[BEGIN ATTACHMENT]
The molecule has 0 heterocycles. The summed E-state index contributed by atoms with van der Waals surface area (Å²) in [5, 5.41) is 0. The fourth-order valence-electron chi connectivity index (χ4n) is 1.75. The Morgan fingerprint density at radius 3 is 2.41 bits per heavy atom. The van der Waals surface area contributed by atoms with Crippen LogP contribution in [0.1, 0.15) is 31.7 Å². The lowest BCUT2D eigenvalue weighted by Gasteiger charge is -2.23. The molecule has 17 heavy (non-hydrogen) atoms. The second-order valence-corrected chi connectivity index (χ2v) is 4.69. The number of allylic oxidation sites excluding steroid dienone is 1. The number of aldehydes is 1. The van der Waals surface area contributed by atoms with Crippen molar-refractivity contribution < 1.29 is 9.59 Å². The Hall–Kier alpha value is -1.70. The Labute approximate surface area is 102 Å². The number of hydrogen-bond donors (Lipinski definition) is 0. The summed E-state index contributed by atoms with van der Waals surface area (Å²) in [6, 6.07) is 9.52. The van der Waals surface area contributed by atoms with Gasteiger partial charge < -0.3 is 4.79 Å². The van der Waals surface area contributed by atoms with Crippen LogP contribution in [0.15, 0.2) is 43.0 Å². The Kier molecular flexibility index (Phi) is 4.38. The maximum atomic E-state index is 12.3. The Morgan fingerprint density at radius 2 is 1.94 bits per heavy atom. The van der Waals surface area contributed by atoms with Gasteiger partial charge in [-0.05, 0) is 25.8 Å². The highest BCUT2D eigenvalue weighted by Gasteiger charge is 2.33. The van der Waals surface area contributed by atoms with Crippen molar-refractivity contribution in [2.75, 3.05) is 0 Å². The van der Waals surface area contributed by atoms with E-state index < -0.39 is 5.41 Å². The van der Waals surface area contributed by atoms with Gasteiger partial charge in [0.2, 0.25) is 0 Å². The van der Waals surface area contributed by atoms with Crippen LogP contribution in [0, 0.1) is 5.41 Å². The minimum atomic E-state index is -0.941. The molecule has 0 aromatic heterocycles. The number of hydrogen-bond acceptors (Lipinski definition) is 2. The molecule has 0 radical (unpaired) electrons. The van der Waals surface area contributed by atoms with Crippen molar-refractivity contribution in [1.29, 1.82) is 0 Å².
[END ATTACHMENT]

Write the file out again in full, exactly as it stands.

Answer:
The molecule has 0 heterocycles. The summed E-state index contributed by atoms with van der Waals surface area (Å²) in [5, 5.41) is 0. The fourth-order valence-electron chi connectivity index (χ4n) is 1.75. The Morgan fingerprint density at radius 3 is 2.41 bits per heavy atom. The van der Waals surface area contributed by atoms with Crippen LogP contribution in [0.1, 0.15) is 31.7 Å². The lowest BCUT2D eigenvalue weighted by Gasteiger charge is -2.23. The molecule has 17 heavy (non-hydrogen) atoms. The second-order valence-corrected chi connectivity index (χ2v) is 4.69. The number of allylic oxidation sites excluding steroid dienone is 1. The number of aldehydes is 1. The van der Waals surface area contributed by atoms with Crippen molar-refractivity contribution < 1.29 is 9.59 Å². The Hall–Kier alpha value is -1.70. The Labute approximate surface area is 102 Å². The number of hydrogen-bond donors (Lipinski definition) is 0. The summed E-state index contributed by atoms with van der Waals surface area (Å²) in [6, 6.07) is 9.52. The van der Waals surface area contributed by atoms with Gasteiger partial charge < -0.3 is 4.79 Å². The van der Waals surface area contributed by atoms with Crippen LogP contribution in [0.15, 0.2) is 43.0 Å². The Kier molecular flexibility index (Phi) is 4.38. The maximum atomic E-state index is 12.3. The Morgan fingerprint density at radius 2 is 1.94 bits per heavy atom. The van der Waals surface area contributed by atoms with Gasteiger partial charge in [-0.05, 0) is 25.8 Å². The highest BCUT2D eigenvalue weighted by Gasteiger charge is 2.33. The van der Waals surface area contributed by atoms with Crippen molar-refractivity contribution in [2.75, 3.05) is 0 Å². The van der Waals surface area contributed by atoms with E-state index < -0.39 is 5.41 Å². The van der Waals surface area contributed by atoms with Gasteiger partial charge in [0.2, 0.25) is 0 Å². The van der Waals surface area contributed by atoms with Crippen LogP contribution in [0, 0.1) is 5.41 Å². The minimum atomic E-state index is -0.941. The molecule has 0 aromatic heterocycles. The number of hydrogen-bond acceptors (Lipinski definition) is 2. The molecule has 0 radical (unpaired) electrons. The van der Waals surface area contributed by atoms with Crippen molar-refractivity contribution in [1.29, 1.82) is 0 Å².